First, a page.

ROYAL BOTANIC GARDENS, Sydney, Australia

With just a few hours available for a visitor on foot, the Sydney Royal Botanic Gardens were an excellent choice for their ease of access from public transit. The gardens are located on the Sydney Harbor. The Opera House, famous for its unique architecture, can be seen from the gardens. The Royal Botanic Gardens cover around 75 acres and were established 200 years ago. The year 2016 will mark this anniversary with special events.

Official site: http://www.rbgsyd.nsw.gov.au/

There’s a section in the Royal Botanic Gardens that shows how to grow and maintain an ‘ecological’ lawn, thereby reducing watering needs in a country with frequent dry spells and brush fires.

The Palace Rose Garden displays 1,700 different roses. Gardeners who grow roses know how high-maintenance these can be. Efforts to grow roses in a more sustainable way are described in the Palace Rose Garden.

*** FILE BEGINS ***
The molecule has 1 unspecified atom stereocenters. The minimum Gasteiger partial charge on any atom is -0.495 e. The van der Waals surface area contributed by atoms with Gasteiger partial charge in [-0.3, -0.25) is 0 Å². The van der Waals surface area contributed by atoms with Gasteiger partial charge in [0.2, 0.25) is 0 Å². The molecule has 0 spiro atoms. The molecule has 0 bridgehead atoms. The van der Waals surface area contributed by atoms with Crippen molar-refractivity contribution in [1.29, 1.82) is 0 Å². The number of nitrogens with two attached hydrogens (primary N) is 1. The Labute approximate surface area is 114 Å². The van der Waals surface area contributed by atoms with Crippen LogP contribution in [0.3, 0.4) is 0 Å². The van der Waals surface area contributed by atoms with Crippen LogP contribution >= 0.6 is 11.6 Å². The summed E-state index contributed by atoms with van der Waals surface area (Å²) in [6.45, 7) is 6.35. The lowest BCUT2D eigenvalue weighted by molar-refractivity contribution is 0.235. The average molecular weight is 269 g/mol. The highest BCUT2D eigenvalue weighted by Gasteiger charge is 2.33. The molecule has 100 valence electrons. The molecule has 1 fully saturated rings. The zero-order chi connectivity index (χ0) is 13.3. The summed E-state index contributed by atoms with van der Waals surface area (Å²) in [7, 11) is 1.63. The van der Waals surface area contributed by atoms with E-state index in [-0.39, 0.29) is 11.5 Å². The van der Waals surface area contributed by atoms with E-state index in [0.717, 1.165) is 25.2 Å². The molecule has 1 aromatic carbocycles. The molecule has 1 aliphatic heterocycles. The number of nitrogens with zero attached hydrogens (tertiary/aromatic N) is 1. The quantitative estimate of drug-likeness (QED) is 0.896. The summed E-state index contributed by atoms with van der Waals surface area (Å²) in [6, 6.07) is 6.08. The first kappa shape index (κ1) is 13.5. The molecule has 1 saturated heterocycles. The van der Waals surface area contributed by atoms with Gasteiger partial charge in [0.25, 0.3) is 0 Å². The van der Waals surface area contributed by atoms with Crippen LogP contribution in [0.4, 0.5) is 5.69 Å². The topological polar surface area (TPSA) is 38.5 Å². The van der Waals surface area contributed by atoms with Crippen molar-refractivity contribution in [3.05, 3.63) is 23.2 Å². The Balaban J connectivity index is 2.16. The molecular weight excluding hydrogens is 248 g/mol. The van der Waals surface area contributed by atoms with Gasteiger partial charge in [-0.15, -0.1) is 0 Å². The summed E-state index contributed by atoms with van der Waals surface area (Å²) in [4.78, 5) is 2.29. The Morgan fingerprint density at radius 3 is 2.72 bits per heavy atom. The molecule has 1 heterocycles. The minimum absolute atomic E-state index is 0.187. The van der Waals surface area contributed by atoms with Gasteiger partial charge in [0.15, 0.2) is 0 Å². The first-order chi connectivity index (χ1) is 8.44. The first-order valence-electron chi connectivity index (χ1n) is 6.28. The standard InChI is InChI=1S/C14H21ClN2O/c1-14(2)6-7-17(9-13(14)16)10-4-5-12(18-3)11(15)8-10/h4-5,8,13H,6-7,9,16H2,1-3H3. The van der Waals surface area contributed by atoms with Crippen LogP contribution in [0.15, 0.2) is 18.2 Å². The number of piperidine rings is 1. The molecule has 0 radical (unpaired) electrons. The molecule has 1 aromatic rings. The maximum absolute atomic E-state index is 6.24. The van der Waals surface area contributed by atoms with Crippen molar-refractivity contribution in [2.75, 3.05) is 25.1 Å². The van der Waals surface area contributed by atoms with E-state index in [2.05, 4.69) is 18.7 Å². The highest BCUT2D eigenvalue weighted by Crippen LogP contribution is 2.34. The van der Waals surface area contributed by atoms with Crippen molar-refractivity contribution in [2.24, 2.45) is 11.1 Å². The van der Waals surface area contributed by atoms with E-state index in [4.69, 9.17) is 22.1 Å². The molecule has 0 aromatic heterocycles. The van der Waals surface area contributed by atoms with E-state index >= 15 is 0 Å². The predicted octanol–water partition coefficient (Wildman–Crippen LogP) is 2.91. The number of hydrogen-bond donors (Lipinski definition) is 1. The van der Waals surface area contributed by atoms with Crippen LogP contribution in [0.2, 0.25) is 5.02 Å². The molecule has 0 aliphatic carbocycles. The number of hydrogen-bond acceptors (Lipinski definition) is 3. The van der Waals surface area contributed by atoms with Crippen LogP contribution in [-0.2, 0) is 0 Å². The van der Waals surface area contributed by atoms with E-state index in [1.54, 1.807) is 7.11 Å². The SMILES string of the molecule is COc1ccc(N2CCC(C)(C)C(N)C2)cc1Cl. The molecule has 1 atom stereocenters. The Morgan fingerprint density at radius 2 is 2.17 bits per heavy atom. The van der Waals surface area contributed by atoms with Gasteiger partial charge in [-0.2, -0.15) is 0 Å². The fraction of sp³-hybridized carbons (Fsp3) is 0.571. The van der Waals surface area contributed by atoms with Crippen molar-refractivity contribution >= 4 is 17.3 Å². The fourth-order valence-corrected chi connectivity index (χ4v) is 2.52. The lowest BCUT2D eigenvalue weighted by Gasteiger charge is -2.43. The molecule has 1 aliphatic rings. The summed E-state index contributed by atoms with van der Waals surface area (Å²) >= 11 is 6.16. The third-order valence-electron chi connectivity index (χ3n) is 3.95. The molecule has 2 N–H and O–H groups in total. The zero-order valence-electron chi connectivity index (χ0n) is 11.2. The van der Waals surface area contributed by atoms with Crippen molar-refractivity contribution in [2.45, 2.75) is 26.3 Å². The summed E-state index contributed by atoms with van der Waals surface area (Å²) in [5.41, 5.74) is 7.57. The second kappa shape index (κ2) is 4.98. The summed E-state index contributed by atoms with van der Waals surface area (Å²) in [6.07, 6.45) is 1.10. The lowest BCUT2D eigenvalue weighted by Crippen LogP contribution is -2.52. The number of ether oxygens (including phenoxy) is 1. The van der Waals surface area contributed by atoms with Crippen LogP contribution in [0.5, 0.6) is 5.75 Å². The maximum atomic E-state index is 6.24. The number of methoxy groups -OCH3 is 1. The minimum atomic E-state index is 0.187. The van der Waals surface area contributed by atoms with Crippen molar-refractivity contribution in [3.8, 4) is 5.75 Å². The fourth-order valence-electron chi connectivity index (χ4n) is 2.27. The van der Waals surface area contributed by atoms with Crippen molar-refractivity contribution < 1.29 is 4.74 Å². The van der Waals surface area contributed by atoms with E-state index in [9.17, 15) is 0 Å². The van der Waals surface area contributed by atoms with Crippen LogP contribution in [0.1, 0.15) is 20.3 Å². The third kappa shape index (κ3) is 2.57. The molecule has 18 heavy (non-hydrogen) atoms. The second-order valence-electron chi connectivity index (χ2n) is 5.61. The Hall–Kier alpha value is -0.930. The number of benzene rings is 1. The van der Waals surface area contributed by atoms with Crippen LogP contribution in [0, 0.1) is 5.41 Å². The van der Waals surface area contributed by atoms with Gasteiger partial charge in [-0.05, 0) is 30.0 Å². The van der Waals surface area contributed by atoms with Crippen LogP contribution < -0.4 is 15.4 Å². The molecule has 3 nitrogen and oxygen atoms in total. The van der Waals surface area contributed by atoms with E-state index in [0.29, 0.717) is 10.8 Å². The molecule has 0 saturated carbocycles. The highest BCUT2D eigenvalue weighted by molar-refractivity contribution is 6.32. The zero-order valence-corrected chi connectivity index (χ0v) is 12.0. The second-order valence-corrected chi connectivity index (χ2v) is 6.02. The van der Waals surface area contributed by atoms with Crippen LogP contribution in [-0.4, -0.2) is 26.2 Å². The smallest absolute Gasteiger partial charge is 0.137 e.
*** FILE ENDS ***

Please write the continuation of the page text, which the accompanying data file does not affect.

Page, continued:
Other photos are showing some highlights of the gardens for a first-time visitor from ‘up above’.

Three species of birds were observed on the grounds of the Royal Botanic Gardens during this brief visit – the Australian white ibis, the masked lapwing and the dusky moorhen. Those birds can be seen here.

Conservatorium of Music building

Although not part of the Royal Botanic Gardens, this building is briefly mentioned here because of its unique architecture and origin, and because it is very visible from the garden grounds. It was built without authorization in 1821 by a convict architect as a stables for a Government House that materialized only 26 years later!

Please click on the photos below to enlarge them and read their captions at the bottom. You can also enlarge the photos even more by clicking on the enlargement button at the top of the already enlarged photos.

About the tilted tree below: it is most likely a Cook pine, and here’s an article that explains why’s it’s tilted. Scientists have just discovered that this is a tree that responds to its location relative to the Equator and will tilt toward it, with an angle that increases (up to 8%) with the distance from the Equator.

A site about Gardens and Monarch Butterflies